The return of vermouth

Vermouth was once a vanishing spirit. Our resident Bacchus reconnects with it in Valencia and at a New York trade show.

So who uses vermouth anymore, anyway?  I was a bartender on Nantucket in the mid 1970s at a few fancy restaurants. Diners would often order up a martini or a Manhattan. Then the martini became the “dry” martini and then “very dry.” The standard martini had a ratio of 1:2 of vermouth to gin or vodka.  The dry martini had a ratio from 1:4 to 1:6 or so.  And I remember a gentleman asking for an “Extra dry Beefeaters martini and I’m going to tell you how to make it.  Grab the shaker, scoop in some ice.  Add the Beefeaters, uh, a little more. There, now lift the dry vermouth bottle and wave it upright over the shaker glass and return it to the well.  Now, shake vigorously and strain into a martini glass and swipe a lemon rind around the rim and drop it in the glass.  Ahhhh. Perfect.” Quite quickly I witnessed the disappearing vermouth.

Vermouth was originally created as a medicinal elixir and was altered to address whatever ailment was presenting. The medical doctor or witch doctor or midwife would concoct a drink using fortified wine as the base and add ground-up roots, bark, leaves, berries and any assortment of botanicals for taste and reputed health benefits.  As distillation — that is, turning a low-alcohol drink like beer or wine, into a high- alcohol spirit — was popularized, other drinks were tweaked to add to and soften the edginess and heat of the alcohol.  Ports, Madeiras and Sherries, among others, were sometimes used for the same effect — to lower the alcohol levels and to soften the bite of distilled spirits.

On a recent trip to the Valencia region of Spain, I met Marta Valsangiacomo, the young and dynamic matriarch of Bodegas Cherubino Valsangiacomo.  Her wine roots go back generations and span a few countries.  Her great-grandfather, Don Benedetto Valsangiacomo, bought and planted some vineyards in Switzerland and created a following with some attractive wines while developing a personal recipe for both sweet and dry vermouths.  But the phylloxera scourge set in, destroying his vines. (Phylloxera is a small louse that sucks on the plant at soil level and has killed hundreds of thousands of acres of thriving vineyards on all continents and in all countries.)  Control option number one is to replant the entire vineyard using American rootstock, which is impervious to the attack.  Option number two is to relocate the family to another area and start over. The family chose option two, set out for Spain and settled into the thriving seaport of the Valencia region on the east-central coast.

Since that time they have planted and bought up vineyards or acreage on which to plant and today produce more than 10 million bottles a year, making them one of the major players in the region. They have roots in the Valencia DO, or Denomination of Origin, the local wine governing body, and in the adjacent Utiel-Requena DO. I recently met with Marta at a New York trade show and tasted and learned about her family’s vermouth, which is  a key ingredient to Rob Roys and Negronis as well as martinis and Manhattans.  Both the dry and the sweet vermouth are simply loaded with flavor.  I asked Marta how she drinks Vermouth.  “I like it as is.  A good glass, some ice, dry or sweet vermouth depending on my mood, and a sliver of lemon or orange. And that’s it.”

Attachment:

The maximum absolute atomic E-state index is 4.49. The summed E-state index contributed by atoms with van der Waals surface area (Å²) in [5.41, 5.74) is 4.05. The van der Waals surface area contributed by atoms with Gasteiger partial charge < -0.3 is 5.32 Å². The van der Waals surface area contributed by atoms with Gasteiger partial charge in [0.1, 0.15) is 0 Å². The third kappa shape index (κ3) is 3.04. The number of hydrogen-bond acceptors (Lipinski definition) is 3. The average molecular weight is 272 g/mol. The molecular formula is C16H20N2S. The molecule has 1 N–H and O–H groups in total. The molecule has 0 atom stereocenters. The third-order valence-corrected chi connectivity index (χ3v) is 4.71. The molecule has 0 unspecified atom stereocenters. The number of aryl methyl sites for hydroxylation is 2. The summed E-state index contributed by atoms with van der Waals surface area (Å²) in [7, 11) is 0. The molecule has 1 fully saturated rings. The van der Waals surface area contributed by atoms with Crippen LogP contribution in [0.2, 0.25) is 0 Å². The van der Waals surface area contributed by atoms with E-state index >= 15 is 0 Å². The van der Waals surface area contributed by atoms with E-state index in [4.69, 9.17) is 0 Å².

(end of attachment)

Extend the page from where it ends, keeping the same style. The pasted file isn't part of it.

The recipe created by Don Benedetto is essentially this:  Make a wine.  Before fermentation is complete, add a high alcohol neutral grape brandy to kill the yeasts, maintaining some of the natural grape sugars.  Then add myriad plant products and botanicals for the chosen flavor profile.  At Bodegas Cherubino Valsangiacomo, common botanicals such as coriander, salvia, oregano, chamomile and orange are used along the lesser known genciana, ajenjo and ajedrea to provide a three-dimensional flavor and mouthfeel. 

My next stop at this trade show was a nearby gin producer.  He beckoned me over and poured me a taste.  It wasn’t quite cold enough and, yes, it had a present alcohol heat to it that made it taste a bit imbalanced.  I went back to Marta and asked her for a light splash of her dry vermouth in the gin glass.  It was instantly drinkable, balanced and delicious. Both the dry and sweet vermouth go by the name Vittore Vermouth. They also produce a riserva Vittore Vermouth. Think of it as adding an additional tasty parameter to your vodka, your gin or your whiskey glass.  Or just pour a glass as Marta does. Ice and vermouth. Let the Vittore Vermouth wow you. 

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